King's College London
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Dickens, Scrooge and the Victorian poor

Dickens and Chancery Lane

View of exterior of the Maughan Library, covered in snowThe Maughan LibraryKing's Maughan Library stands between two ancient north/south thoroughfares of old London: Chancery Lane and Fetter Lane. Much of the original site taken over by King's in 1998 from the old Public Records Office (after the National Archives moved to Kew) was previously inside the 'Liberty of the Rolls', and the Library's present Weston Room was once the Rolls Chapel. As London parishes go, the Rolls Liberty was small, both geographically and in population terms, and a historical anomaly: it consisted of that part of St Dunstan's in the West outwith the City of London.

The district around the Inns of Court is associated in Dickens's works with the drudgery of clerkdom, the mischances of poverty, and London's northern suburbs. In his sketch London Streets - Morning, Dickens describes:

'... the early clerk population of Somers and Camden Towns, Islington and Pentonville, are fast pouring into the City, or directing their steps towards Chancery-lane and the Inns of Court. Middle-aged men, whose annual salaries have by no means increased in the same proportion as their families, plod steadily along, apparently with no object in view but the counting-house ...'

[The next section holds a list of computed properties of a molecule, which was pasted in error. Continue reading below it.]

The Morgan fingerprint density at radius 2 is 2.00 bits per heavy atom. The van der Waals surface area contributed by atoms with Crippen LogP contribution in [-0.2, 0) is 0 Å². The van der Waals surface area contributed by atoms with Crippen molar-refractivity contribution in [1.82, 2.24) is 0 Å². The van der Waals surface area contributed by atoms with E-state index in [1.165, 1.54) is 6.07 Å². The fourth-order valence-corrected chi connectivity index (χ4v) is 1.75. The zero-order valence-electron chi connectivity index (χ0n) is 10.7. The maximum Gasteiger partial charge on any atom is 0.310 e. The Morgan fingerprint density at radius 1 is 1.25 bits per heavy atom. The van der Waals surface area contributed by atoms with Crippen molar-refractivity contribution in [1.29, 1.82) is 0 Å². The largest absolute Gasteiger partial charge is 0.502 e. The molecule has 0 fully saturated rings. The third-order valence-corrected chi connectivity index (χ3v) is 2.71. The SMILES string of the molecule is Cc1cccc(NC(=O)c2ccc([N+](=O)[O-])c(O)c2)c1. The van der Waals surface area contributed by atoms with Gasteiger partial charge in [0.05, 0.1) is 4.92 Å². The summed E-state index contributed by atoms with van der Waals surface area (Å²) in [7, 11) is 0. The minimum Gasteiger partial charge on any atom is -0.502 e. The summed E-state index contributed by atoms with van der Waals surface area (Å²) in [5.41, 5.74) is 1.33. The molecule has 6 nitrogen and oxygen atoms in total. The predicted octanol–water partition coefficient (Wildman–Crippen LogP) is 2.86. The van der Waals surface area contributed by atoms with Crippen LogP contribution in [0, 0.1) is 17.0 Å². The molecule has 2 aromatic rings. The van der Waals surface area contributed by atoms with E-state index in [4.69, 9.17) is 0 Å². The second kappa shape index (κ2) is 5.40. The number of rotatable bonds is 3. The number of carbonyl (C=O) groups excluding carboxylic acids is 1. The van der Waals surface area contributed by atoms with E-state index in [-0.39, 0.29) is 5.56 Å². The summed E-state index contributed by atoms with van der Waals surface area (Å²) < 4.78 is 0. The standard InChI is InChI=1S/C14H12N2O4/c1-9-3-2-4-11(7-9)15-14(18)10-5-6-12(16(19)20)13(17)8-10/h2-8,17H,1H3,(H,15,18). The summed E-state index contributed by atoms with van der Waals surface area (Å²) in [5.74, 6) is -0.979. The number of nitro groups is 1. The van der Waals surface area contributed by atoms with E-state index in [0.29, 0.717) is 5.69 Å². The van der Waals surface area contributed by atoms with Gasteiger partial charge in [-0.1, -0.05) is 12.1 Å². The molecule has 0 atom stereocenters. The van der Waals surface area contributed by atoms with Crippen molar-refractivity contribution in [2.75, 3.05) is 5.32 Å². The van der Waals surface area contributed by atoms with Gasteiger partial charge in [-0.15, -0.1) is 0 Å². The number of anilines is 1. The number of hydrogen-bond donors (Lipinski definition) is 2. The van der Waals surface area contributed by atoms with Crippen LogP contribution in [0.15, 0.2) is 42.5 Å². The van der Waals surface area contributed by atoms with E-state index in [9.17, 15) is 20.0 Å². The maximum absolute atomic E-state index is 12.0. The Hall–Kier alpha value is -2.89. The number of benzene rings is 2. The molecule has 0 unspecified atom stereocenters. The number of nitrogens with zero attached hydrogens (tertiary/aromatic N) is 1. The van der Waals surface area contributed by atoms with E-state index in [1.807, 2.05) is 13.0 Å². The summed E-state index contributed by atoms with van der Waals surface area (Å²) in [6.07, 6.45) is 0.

The life of Bob Cratchit, Scrooge's clerk in A Christmas Carol, reflects these observations: his family manages a thin living on his fixed salary of fifteen shillings a week in Camden Town. Dickens's father worked as a clerk in Somerset House on a fixed salary during Dickens's childhood in London, and as a young adult, Dickens himself looked to have no other future than as a legal clerk.

Charles Dickens knew the area around Chancery Lane very well. The lane itself appears in three of his Sketches, and the district arises repeatedly in his later works, especially in Bleak House.

Cursitor Street - further up Chancery Lane from the Maughan Library and inside the Liberty of the Rolls - he knew intimately, because it was the site of a 'sponging house' in which his father had been held. Debtors were squeezed for any money they could possibly raise from relatives or friends in such places, to prevent incarceration. It's known that as a child, Dickens was sent hither and yon to pawn family belongings so as to try to prevent his father's imprisonment: to no avail. A decade later, when he was 22, in November 1834, Dickens rescued his father from a sponging house in Cursitor Street (see Pilgrim Letters) and swiftly turned the experience to good account by including a close description of it in a new sketch, 'Passages in the Life of Mr Watkins Tottle', which appeared in February 1835 in the Monthly Magazine.

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